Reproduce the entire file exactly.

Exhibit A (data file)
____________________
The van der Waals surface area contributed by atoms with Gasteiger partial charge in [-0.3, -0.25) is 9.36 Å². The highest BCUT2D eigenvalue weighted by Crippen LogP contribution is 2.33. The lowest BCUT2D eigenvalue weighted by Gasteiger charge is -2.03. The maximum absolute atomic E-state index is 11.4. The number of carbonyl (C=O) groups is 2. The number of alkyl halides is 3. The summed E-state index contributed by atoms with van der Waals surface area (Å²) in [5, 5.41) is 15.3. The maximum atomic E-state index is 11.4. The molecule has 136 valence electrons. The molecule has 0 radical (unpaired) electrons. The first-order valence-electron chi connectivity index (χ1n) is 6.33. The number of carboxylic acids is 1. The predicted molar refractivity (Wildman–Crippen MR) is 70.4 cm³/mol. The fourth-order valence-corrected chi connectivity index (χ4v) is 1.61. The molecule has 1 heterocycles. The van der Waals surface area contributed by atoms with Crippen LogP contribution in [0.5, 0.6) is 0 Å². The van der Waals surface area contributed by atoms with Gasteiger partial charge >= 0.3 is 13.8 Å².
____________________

The van der Waals surface area contributed by atoms with Gasteiger partial charge in [-0.3, -0.25) is 9.36 Å². The highest BCUT2D eigenvalue weighted by Crippen LogP contribution is 2.33. The lowest BCUT2D eigenvalue weighted by Gasteiger charge is -2.03. The maximum absolute atomic E-state index is 11.4. The number of carbonyl (C=O) groups is 2. The number of alkyl halides is 3. The summed E-state index contributed by atoms with van der Waals surface area (Å²) in [5, 5.41) is 15.3. The maximum atomic E-state index is 11.4. The molecule has 136 valence electrons. The molecule has 0 radical (unpaired) electrons. The first-order valence-electron chi connectivity index (χ1n) is 6.33. The number of carboxylic acids is 1. The predicted molar refractivity (Wildman–Crippen MR) is 70.4 cm³/mol. The fourth-order valence-corrected chi connectivity index (χ4v) is 1.61. The molecule has 1 heterocycles. The van der Waals surface area contributed by atoms with Crippen LogP contribution in [0.5, 0.6) is 0 Å². The van der Waals surface area contributed by atoms with Gasteiger partial charge >= 0.3 is 13.8 Å².